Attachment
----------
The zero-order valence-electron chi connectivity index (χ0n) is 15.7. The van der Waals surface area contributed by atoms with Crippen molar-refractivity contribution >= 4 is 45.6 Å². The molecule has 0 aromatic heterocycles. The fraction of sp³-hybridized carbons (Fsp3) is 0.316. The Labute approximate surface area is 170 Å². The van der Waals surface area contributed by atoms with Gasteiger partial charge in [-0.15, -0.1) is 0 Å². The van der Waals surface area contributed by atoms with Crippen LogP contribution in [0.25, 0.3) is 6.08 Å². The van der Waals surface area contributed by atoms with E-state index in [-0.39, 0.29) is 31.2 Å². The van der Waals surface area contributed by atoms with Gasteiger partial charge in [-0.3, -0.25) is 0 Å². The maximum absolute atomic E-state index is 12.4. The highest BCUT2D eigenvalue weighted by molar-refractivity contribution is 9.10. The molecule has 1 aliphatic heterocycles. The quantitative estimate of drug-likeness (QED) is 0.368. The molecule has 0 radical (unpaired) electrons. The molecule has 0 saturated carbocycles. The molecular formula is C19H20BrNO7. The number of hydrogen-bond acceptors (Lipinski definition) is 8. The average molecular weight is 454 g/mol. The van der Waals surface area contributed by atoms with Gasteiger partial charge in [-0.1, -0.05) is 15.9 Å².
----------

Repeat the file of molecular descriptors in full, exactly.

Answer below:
The zero-order valence-electron chi connectivity index (χ0n) is 15.7. The van der Waals surface area contributed by atoms with Crippen molar-refractivity contribution >= 4 is 45.6 Å². The molecule has 0 aromatic heterocycles. The fraction of sp³-hybridized carbons (Fsp3) is 0.316. The Labute approximate surface area is 170 Å². The van der Waals surface area contributed by atoms with Gasteiger partial charge in [-0.15, -0.1) is 0 Å². The van der Waals surface area contributed by atoms with Crippen LogP contribution in [0.25, 0.3) is 6.08 Å². The van der Waals surface area contributed by atoms with E-state index in [-0.39, 0.29) is 31.2 Å². The van der Waals surface area contributed by atoms with Gasteiger partial charge in [-0.3, -0.25) is 0 Å². The maximum absolute atomic E-state index is 12.4. The highest BCUT2D eigenvalue weighted by molar-refractivity contribution is 9.10. The molecule has 1 aliphatic heterocycles. The quantitative estimate of drug-likeness (QED) is 0.368. The molecule has 0 radical (unpaired) electrons. The molecule has 0 saturated carbocycles. The molecular formula is C19H20BrNO7. The number of hydrogen-bond acceptors (Lipinski definition) is 8. The average molecular weight is 454 g/mol. The van der Waals surface area contributed by atoms with Gasteiger partial charge in [-0.1, -0.05) is 15.9 Å².